If proceeding with the EB-3 downgrade in October 2020, you would also likely want to file the Form I-485 Adjustment of Status petition concurrently to take advantage of having immigration benefits associated with a pending AOS.  Downgrading to EB-3 with a concurrently filed AOS opens the applicant and their family members (spouse and children under 21) to obtain independent work permits (EAD card) and international travel ability without needing visa stamping prior to reentry (Advance Parole). However, please note that Berardi Immigration Law conservatively encourages clients to always maintain underlying nonimmigrant status, when possible, even if an AOS is pending.

If I proceed with the EB-3 downgrade, is my EB-2 invalidated?

No, not necessarily. However, before proceeding, you should very carefully consider the following factors:

  • Filing a downgrade may open the door for USCIS to review the prior PERM and documentation supporting the initial I-140 filing; in worst-case scenario, if USCIS found an issue with the underlying approval, this could jeopardize the existing EB-2 I-140.
  • It is expected that if many EB-2 India applicants downgrade, the EB-3 India category will see much more demand. This will, in turn, will cause EB-3 India to slow down and possibly regress while EB-2 India may continue to advance. Remember, the downgraded I-140 will likely be adjudicated under regular processing, which could take upwards of 7-9 months, and possibly longer. The concurrently filed AOS will not be adjudicated until the I-140 is approved, and only if the priority date for EB-3 remains current.

If I downgrade to EB-3, and then EB-2 advances, can I switch back?

Possibly, but it may be costly to do so. USCIS does not easily facilitate the “toggling” of a pending AOS application between the EB-3 and EB-2 categories if the latter category once again advances. There is an administrative procedure called “interfiling” that may allow for USCIS to “link” the pending AOS back to an EB-2 I-140 approval, but this type of request is purely discretionary; since the procedure is not regulatory, it is not guaranteed.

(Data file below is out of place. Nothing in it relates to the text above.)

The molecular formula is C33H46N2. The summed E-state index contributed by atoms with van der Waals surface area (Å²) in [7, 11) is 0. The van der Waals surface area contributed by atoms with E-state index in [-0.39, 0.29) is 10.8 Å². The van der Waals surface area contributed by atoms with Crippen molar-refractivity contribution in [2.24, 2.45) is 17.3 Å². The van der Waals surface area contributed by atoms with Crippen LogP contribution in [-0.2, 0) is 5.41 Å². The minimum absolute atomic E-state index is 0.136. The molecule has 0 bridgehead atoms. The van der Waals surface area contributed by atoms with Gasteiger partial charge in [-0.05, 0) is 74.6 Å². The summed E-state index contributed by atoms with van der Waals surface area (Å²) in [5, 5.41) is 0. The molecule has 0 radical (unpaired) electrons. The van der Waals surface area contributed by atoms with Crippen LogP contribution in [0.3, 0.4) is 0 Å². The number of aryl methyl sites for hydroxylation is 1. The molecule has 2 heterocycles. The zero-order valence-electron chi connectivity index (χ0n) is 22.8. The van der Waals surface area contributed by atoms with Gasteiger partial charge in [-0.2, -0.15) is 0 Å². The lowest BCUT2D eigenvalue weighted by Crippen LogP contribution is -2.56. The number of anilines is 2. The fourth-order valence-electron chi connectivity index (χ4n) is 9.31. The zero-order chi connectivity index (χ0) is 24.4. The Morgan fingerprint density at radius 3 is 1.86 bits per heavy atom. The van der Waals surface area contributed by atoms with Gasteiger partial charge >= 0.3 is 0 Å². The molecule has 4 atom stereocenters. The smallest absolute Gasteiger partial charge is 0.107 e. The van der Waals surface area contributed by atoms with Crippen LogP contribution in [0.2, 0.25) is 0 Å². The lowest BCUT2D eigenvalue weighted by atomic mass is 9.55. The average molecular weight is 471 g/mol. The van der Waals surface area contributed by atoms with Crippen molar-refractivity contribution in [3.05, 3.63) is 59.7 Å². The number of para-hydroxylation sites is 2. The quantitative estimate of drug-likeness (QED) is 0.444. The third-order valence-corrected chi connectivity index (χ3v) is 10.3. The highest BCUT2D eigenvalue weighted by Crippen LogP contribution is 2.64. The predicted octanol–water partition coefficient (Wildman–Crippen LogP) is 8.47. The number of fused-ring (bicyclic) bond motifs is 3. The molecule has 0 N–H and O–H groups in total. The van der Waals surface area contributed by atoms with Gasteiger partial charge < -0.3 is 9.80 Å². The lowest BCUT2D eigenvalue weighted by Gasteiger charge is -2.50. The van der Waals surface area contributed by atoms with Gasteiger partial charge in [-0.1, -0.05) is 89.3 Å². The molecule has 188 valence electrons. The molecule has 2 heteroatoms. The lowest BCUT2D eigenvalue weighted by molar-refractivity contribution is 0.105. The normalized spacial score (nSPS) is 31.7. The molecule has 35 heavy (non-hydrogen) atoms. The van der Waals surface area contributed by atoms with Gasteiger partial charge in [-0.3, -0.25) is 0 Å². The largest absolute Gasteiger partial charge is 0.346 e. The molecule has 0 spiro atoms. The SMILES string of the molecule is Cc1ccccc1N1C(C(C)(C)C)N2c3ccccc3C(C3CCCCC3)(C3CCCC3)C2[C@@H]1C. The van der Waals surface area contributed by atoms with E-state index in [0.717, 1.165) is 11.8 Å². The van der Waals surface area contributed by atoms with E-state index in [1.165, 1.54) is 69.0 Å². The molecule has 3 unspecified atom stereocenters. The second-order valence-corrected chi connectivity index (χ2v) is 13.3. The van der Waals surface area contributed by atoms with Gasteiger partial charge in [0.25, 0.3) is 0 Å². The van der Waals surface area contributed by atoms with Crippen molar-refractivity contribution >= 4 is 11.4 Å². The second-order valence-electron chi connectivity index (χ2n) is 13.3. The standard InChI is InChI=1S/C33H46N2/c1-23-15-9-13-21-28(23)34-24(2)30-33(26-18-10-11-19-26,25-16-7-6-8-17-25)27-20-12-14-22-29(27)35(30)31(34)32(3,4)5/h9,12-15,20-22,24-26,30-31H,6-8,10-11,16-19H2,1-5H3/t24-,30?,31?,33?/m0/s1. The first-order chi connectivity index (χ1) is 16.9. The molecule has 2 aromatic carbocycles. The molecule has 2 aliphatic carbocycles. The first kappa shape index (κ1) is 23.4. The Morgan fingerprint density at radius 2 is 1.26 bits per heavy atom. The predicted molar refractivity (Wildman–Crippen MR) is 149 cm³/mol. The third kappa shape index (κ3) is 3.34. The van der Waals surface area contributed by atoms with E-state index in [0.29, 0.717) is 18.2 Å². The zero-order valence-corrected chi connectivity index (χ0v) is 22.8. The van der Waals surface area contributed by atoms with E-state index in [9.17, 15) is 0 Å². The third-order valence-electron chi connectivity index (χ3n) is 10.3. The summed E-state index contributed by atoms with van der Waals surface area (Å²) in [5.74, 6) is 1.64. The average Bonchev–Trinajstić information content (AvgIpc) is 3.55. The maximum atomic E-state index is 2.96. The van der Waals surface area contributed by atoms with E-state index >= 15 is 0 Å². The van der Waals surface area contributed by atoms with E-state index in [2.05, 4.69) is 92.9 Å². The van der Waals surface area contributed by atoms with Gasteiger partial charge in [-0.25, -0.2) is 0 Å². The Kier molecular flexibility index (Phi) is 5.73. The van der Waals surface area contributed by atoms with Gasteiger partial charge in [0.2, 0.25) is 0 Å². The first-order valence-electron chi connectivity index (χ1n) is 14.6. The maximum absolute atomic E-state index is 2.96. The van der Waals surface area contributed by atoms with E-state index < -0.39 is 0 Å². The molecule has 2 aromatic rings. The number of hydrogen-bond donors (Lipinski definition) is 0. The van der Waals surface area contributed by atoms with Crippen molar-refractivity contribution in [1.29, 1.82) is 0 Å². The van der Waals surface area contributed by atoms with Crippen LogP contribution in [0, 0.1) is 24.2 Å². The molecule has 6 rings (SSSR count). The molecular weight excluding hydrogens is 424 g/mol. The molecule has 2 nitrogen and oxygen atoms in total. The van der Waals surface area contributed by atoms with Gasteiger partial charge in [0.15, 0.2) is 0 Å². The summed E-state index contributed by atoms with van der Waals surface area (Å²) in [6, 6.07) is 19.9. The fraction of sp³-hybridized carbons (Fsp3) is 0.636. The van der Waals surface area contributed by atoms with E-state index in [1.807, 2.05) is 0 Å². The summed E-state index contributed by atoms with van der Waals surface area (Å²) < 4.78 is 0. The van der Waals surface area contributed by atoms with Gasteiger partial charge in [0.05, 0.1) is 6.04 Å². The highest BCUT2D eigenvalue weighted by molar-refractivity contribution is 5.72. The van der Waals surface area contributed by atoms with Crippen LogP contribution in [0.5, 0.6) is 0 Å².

If you have maintained underlying nonimmigrant status (likely H-1B), you may instead choose to file a new and second AOS application based on the original EB-2 approval; this may be a more efficient means for adjudication of an AOS under a current priority date rather than the interfiling method noted above. However, if you have relied on the EAD from the EB-3 downgrade to lawfully work in the U.S. rather than H-1B work authorization, you cannot file a second AOS. 

Is a new PERM approval required before I file an Adjustment, or with an I-140 Downgrade?

A new PERM and subsequent I-140 approval are only required if you are no longer working in a “same or similar” occupation, or if you no longer work in the same geographic location as those items reported on the underlying I-140.  Please discuss this further with your immigration attorney if you have any concerns.

Can my spouse and children file AOS cases with mine?

Yes, but you should very carefully strategize with your attorney and discuss filing implications for any dependent children subject to the Child Status Protection Act (CSPA), especially if choosing to downgrade. CSPA “freezes” the age of applicants under the age 21 who would otherwise age out before being approved for LPR status due to lengthy USCIS backlogs. USCIS has made clear that only Final Action Dates, and not Filing Dates, may be used to freeze a child’s age. An applicant who files an I-485 based on a current Filing Date should be aware that their child will no longer be protected under CSPA if the child ages out before the Final Action Date becomes current. Further, children who were protected under CSPA under a prior I-140 may no longer receive that protection under a downgraded I-140 if the child is now over 21 years old.

Contact Berardi today – we’d love to help you with your immigration law needs.

Published: 1 October 2020

Please note: The content of this article is intended for informational purposes only and does not, in any fashion, create a professional relationship or constitute legal advice. This article and its contents are time sensitive and may not reflect ongoing developments in the law. Please seek the proper legal advice prior to taking any action regarding your own case.